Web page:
Not dorky at all. Some dude with a rented bike. [photo: Lee Floyd]

Final Thoughts

It’s very hard to tell, but anecdotal observation suggests that people are using the system and that its rollout has been smooth enough to claim some level of success. Pittsburgh presents a lot of challenges for experienced cyclists–steep hills, tight streets, rutty roads pockmarked with potholes, few designated bicycle lanes, much unfavorable weather–so loosing a bunch of non-riders on city streets with unfamiliar bicycles seems like it’s not going to end well for everybody. But then, neither does automotive travel.

If allowed to succeed, it seems like the program will inevitably grow interest in cycling and more awareness of bicycle needs in infrastructure planning and design, which are all good things in The Orbit‘s book.

I plan to maintain my “deluxe” subscription partially because I want to support the program (even though I own a bicycle) but also because I can imagine a ton of scenarios where I can legitimately put a short rental to use. Plus, it’s cheap. If you haven’t given it shot, we suggest you do. Happy (and healthy!) riding to you!

Footnotes

  1. “Healthy Ride” is a pretty square name, but I imagine the underwriting from Highmark and Allegheny Health Network played into the branding.
  2. Though monthly, the rates require a minimum three-month signup commitment.
  3. I started looking into comparison pricing against other bike share programs, but with each city having their own rental time windows, subscription terms, etc. this quickly became a fool’s errand. The claim that it’s “among the cheapest in the country” seems legit, though.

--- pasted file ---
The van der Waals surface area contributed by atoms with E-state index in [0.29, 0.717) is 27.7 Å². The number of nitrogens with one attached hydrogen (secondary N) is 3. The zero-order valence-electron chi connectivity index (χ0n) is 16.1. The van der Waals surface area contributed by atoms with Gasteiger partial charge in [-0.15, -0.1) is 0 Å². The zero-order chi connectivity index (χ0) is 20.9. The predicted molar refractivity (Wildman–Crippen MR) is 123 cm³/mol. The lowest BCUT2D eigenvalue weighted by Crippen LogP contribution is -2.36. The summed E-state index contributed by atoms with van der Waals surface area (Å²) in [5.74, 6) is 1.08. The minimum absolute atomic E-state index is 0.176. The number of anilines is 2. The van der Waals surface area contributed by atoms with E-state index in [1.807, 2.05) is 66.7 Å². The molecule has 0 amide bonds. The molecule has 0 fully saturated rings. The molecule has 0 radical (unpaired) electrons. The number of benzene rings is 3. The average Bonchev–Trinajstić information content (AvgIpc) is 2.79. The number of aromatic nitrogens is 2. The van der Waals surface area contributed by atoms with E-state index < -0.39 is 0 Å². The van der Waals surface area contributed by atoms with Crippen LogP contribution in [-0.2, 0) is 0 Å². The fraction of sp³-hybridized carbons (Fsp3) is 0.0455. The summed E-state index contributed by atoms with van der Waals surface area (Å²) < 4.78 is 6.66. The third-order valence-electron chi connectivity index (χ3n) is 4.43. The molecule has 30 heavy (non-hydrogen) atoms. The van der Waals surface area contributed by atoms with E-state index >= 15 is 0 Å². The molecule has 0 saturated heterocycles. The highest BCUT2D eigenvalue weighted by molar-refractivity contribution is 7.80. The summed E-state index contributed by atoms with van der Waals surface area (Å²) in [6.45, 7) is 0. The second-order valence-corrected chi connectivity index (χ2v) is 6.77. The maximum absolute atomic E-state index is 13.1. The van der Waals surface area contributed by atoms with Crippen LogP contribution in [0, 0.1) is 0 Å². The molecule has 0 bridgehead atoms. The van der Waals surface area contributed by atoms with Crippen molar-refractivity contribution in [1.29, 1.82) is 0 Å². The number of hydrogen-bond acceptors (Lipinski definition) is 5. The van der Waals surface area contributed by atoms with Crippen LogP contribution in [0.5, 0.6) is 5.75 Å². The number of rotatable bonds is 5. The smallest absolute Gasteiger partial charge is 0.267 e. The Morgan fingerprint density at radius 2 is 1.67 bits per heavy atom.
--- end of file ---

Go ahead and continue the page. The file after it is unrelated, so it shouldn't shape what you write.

4. Not a good one.

Get to the Point

Man pointing from Ohio River to Pittsburgh's highpoint

Ben points from The Point to Pittsburgh’s highpoint

Whether it’s a sport or a hobby or simply an absurd excuse for the journey is the destination, man, “highpointing” (its practitioners spell it as a single compound noun) is the pursuit of reaching the highest altitude spot in each of the U.S. states, amassing these achieved peaks like collector’s cards.  Ben Blanchard is a Pittsburgh highpointer.

Ben explains that he got into highpointing naively. Years ago, he stumbled across a road sign directing motorists to the highest point in Maine, Mount Katahdin (alt: 5,280 feet). After making his way up and down from the mountain, Ben decided it would be a fun way to let kismet be his travel agent and kept after further highpoints.

It turns out Ben is not alone and highpointing is a real thing.  Web sites like highpointers.org and peakbagger.com provide both statistics and community information. Ben has currently visited thirteen state and two city highpoints.  Next on the list is a New England swing to include New York, New Hampshire, Vermont, and a return trip to Maine.

ducks on a log in river

These ducks technically started lower than us, but we didn’t see them make it to the top.

As no two states are the same, no two highpoints are either.  Highest points are as diverse as a Philadelphia suburb (Ebright Azimuth, Delaware) or the upper edge of an inclined plane (“Mount” Sunflower, Kansas) to true mountain peaks like Mt. Whitney (California) or Mt. Elbert (Colorado).  Every American highpointer’s ultimate goal is Denali (Mt. McKinley) in Alaska.